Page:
A preferred embodiment of the unbalanced gyroscopic apparatus for producing unidirectional thrust is illustrated in the FIG. 1 overview. The invention incorporates timed control of stable, unbalanced weight states in an unbalanced gyroscopic apparatus changing weight positions slidably along a spin-plane diameter path every 180 degrees of rotation. This action results in a change in momentum of the weights 4 on the spin plane 3 resulting in a reaction thrust of the spin axis 6 in the thrust direction 10. The invention fully assembled 1 and attached to a body 9 to receive thrust is shown in FIG. 1. The elements of the apparatus include: a motor element 2, a spin-plane element 3, a weight-pair element 4, a change-state element 5, a spin axis 6, a spin-plane frame element 7, and an assembly frame element 8. The assembly frame element is attached to a body to receive unidirectional thrust 9 in a thrust direction 10.
In FIGS. 2A-2D, the detail sequence producing unidirectional thrust at the spin axis 6 during 180 degrees of rotation is illustrated. At zero degrees, an audio recording 11 of the initial contact of the cam change-state element 5 marks the initial contact action between the cam change-state element 5 and the weight-pair element 4. In this first segment of 180-degree rotation, the weight-pair element is forced from a first stable unbalanced weight state to a second stable unbalanced weight state. In this period, a momentum change in the weight pair occurs resulting in a reaction thrust of the spin axis in the unidirectional thrust direction 10.
In FIG. 2B, the end of the contact between the cam change-state element 5 and the weight-pair element 4 is illustrated. This is the start of a quiet period in the audio recording of the spinning model 13, marking the weight free-fall period and the start of the second segment of 180-degree rotation.
In FIG. 2C, the end of the weight free-fall period is marked by a small noise pulse to the right of the center of the quiet zone 13. This is the stop point of the weight-pair element at the second stable unbalanced weight state, marking the beginning of the last segment of 180 degrees just before the change-state element 5 begins the cycle again in FIG. 2D. This last segment is a brief period of unbalanced centrifugal force present in the second stable unbalanced weight state, resulting in a unidirectional thrust at the spin axis in the same unidirectional thrust direction 10 as experienced during the first segment. The start of the next noise pulse in the audio recording 11 in FIG. 2D begins the start of another 180 degree period.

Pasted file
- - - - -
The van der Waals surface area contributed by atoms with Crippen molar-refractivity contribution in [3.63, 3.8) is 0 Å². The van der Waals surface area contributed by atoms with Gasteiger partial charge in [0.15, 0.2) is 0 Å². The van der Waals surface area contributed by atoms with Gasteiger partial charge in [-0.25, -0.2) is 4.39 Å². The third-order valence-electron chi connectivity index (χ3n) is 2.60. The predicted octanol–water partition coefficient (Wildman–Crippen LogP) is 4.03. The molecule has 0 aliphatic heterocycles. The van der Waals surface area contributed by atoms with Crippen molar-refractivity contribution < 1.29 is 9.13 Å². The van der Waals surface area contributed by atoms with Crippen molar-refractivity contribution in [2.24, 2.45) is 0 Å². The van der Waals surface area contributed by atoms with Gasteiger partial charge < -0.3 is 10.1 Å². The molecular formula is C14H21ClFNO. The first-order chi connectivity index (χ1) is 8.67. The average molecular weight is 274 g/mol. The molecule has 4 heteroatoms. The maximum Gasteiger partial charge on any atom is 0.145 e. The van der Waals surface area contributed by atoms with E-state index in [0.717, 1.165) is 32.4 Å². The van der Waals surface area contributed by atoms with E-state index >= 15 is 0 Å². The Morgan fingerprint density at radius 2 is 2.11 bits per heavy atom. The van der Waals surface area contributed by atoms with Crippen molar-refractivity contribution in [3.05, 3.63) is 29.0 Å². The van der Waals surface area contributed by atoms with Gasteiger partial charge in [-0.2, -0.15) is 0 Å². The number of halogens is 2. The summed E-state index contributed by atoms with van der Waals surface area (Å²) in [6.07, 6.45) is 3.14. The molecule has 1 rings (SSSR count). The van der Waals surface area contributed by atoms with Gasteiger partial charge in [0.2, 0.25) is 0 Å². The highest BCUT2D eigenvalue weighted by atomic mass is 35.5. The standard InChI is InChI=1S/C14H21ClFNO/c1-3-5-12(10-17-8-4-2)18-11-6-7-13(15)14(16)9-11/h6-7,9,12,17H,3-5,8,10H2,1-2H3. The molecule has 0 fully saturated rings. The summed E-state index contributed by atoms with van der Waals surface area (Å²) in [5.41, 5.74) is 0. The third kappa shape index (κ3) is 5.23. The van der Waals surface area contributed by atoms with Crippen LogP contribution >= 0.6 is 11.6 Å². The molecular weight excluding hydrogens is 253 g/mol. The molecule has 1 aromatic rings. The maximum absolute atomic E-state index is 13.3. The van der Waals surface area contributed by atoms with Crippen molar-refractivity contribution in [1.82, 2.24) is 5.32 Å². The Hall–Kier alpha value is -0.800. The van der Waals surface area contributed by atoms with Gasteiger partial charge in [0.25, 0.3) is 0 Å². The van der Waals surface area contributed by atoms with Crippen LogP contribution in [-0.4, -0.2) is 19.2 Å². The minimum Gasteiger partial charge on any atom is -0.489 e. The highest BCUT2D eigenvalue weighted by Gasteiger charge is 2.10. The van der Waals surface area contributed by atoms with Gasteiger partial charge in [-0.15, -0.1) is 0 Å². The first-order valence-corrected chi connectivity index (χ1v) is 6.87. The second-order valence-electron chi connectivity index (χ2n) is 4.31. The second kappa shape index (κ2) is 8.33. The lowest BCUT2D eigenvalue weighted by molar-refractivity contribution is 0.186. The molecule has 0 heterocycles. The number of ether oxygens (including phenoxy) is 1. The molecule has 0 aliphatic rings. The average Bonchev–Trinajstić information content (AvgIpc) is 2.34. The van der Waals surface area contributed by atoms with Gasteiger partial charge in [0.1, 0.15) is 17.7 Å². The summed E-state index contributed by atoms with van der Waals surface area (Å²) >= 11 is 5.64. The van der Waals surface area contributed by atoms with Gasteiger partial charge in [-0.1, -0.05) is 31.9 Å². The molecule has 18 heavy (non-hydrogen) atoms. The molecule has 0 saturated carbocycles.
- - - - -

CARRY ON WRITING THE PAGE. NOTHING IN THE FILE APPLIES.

FIG. 3 Additional Embodiments
In FIG. 3, embodiment 2 containing two embodiment 1 assemblies in mirror-image orientation are framed together as one apparatus and synchronized with one spin axis rotating in the opposite direction relative to the second spin axis. The weight-pair elements 4 are oriented to perform the change-state action in both spin planes at a point between the two spin axes 6. The weights on both spin planes are synchronously accelerated backward, causing each axis to thrust forward in the unidirectional thrust direction 10 during the synchronized change-state actions. This action extends through the first segment of the 180 degrees. In the second segment of 180 degrees, the weight pair 4 slidably free falls along the spin-plane diameter toward the second stable, unbalanced weight state. When the weight pair stops movement along the diameter reaching its second stable unbalanced weight state, the third segment of 180 degrees begins. During this segment, an additional unidirectional thrust in the thrust direction 10 is experienced by the spin axis 6 due to the stable unbalanced second weight state in both mirror image spin planes 7.
With matched weight-pair elements 4, all centrifugal, unbalanced forces not aligned in the forward thrust direction 10 are cancelled with the mirror-image orientation and synchronization of the two rotating spin planes 7. The result is a series of thrust pulses in the unidirectional thrust direction 10 during every 180 degrees of rotation of the two spin axes 6.
FIGS. 4A-4G Alternative Embodiments
In FIG. 4A an alternative single spin axis configuration is illustrated that includes one spin axis 6 and is shown with an embodiment containing two motors 2, six weight-pair elements 4, six change-state elements 5, three spin-plane elements 3, six spin-plane frame elements 7, and one assembly frame element 8.
Six orientations of weight pairs on the spin planes are shown in FIGS. 4B, 4C, 4D, 4E, 4F, and 4G. In FIGS. 4B and 4C the orientation of the weight-pair elements 4 are on the top spin plane 3 with one weight pair 16 offset from the second weight pair 17 by 90 degrees. The change-state element 5 on the spin axis 6 is fixed to the same angle in all spin-plane elements. In FIGS. 4D and 4E, weight pairs are offset from the top spin plane orientation by +30 degrees. The weight pair 18 is offset by the second weight pair 19 by 90 degrees. In FIGS. 4F and 4G viewing the bottom spin plane, the weight pairs are offset from the top spin-plane orientation by −30 degrees. The weight pair 20 is offset from the second weight pair 21 by 90 degrees. The result is unidirectional thrust pulses occurring in the thrust direction 10 six times every 180 degrees and twelve times per revolution. At eight revolutions per second, a near continuous thrust from 96 unidirectional thrust pulses per second will occur.
FIG. 5 The Passenger Vehicle Embodiment